International Trade

A Hopeful Sign that the Special Relationship and American Exceptionalism Will Endure

It is fitting that the first visiting head of state that President Donald Trump hosted was Britain’s Prime Minister Theresa May—a meeting that provided a glimmer of hope in what was otherwise a devastating week for the United States on the world stage. The Special Relationship is the term used to describe the deep economic, strategic and cultural ties between Great Britain and the United States. It traces its roots to the nineteenth century and was first referenced by Winston Churchill in 1944. Reaching its zenith with the close rapport between President Ronald Reagan and Prime Minister Margaret Thatcher during the 1980s, this special and historic relationship has fostered economic prosperity and security on both sides of the Atlantic and has resulted in a close trading partnership between the two democracies.

Underscoring trade between both nations is especially critical now because on June 23, 2016 Britons voted in favor of a referendum to leave the European Union (EU) in an act commonly referred to as “Brexit.” Many, including the new U.S. President, have drawn parallels between Brexit and other populist and nationalist movements sweeping the world. Indeed this is likely the impetus that swept Donald Trump into power. Leaving the EU has its benefits. For a more in-depth exploration of the similarities between American federalism and the appeal of the Brexit referendum in the UK, see Why No American Would Ever Vote to Stay in the European Union. However, Prime Minister May has a long road ahead. The UK is currently scheduled to notify the EU officially of its intention to leave in March 2017. This will set in motion a series of procedures detailed in Article 50 of the Lisbon Treaty. Final exit negotiations must conclude within two years of notification or by March 2019.

Prime Minister May is also tasked with negotiating bilateral trade frameworks with important trading partners that the UK currently enjoys as a member of the EU. The United States is among those countries and failure to implement a bilateral FTA could complicate the current seamless trading partnership. Absent a newly-negotiated and implemented bilateral trade framework between the UK and U.S., British severance of its economic links to the EU would result in trade relations reverting back to the basic level of World Trade Organization (WTO) law.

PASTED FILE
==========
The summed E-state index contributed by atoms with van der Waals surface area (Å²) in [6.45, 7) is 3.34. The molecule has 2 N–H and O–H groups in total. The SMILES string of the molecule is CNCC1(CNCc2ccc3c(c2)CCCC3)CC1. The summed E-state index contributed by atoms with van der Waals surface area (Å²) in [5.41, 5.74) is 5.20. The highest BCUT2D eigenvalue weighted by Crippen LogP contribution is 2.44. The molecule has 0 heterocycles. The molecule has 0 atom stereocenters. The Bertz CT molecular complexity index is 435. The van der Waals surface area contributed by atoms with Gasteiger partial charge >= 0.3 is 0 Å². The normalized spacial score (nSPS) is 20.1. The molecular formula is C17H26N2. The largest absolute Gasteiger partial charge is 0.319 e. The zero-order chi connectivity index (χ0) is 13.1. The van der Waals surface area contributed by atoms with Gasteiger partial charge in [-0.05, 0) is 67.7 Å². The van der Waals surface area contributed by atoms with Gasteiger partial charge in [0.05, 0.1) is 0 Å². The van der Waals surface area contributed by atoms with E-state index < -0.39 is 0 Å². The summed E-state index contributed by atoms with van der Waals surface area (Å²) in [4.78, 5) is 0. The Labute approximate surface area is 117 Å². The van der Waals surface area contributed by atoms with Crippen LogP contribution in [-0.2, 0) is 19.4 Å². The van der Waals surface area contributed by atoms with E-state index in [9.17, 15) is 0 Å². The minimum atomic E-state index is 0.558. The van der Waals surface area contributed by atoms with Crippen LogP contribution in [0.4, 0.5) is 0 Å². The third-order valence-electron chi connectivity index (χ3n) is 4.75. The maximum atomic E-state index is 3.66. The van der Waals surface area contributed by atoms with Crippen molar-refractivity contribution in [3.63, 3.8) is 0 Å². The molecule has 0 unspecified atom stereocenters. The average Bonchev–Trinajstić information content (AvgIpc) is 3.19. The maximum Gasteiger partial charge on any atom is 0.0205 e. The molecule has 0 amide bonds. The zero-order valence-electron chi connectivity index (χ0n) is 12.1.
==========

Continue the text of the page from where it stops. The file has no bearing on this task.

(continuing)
Brexit’s implications for US-UK relations was a high priority during the closed door discussions between both heads of state and during the news conference that followed, and the two heads of state did discuss the negotiation of a U.S.-UK free trade agreement. The American president recognizes the significance of the Special Relationship and understands the merits of bilateral trade agreements. The members of the ALEC Task Force on International Relations adopted model policy encouraging the U.S. president to launch negotiations on a new comprehensive bilateral trade agreement in order to foster the continuation of existing commercial agreements between the United States and European Union. Given the fact that trade agreements generally take years to finalize and ratify, talks should begin now.

Before Prime Minister May’s visit, pundits observed that she had the most to win or lose with the visit. I believe the American president has the most to gain or lose. If this visit between the heads of state of the leaders of the Anglosphere results in the president internalizing the vital role that the United States has played internationally since the end of World War II – a role that has led to unparalleled peace and prosperity, including in the United States – then President Trump and America have gained something of inestimable value. If Prime Minister May convinced the new president to be “100 percent behind NATO”, Western ideals have won. And perhaps with the negotiation of this bilateral agreement with the UK, President Trump will see the value of multilateral agreements, like the recently jettisoned Trans-Pacific Partnership (TPP) for which ALEC also has model policy. If negotiating and finalizing a U.S.-UK FTA leads the president to conclude that multilateral frameworks prod not just one country, but entire regions to adhere to the trade rules that the United States established and from which this nation and the world benefit, then the West will have scored a huge victory that will truly enhance American greatness and put this nation first.


In Depth: International Trade

International trade creates and supports millions of American jobs that offer higher than average wages and drive economic growth. As a testament to the strength of American entrepreneurship, the vast majority of U.S. exporters are not large corporations but small to medium-sized enterprises. Those that doubt the power of global …

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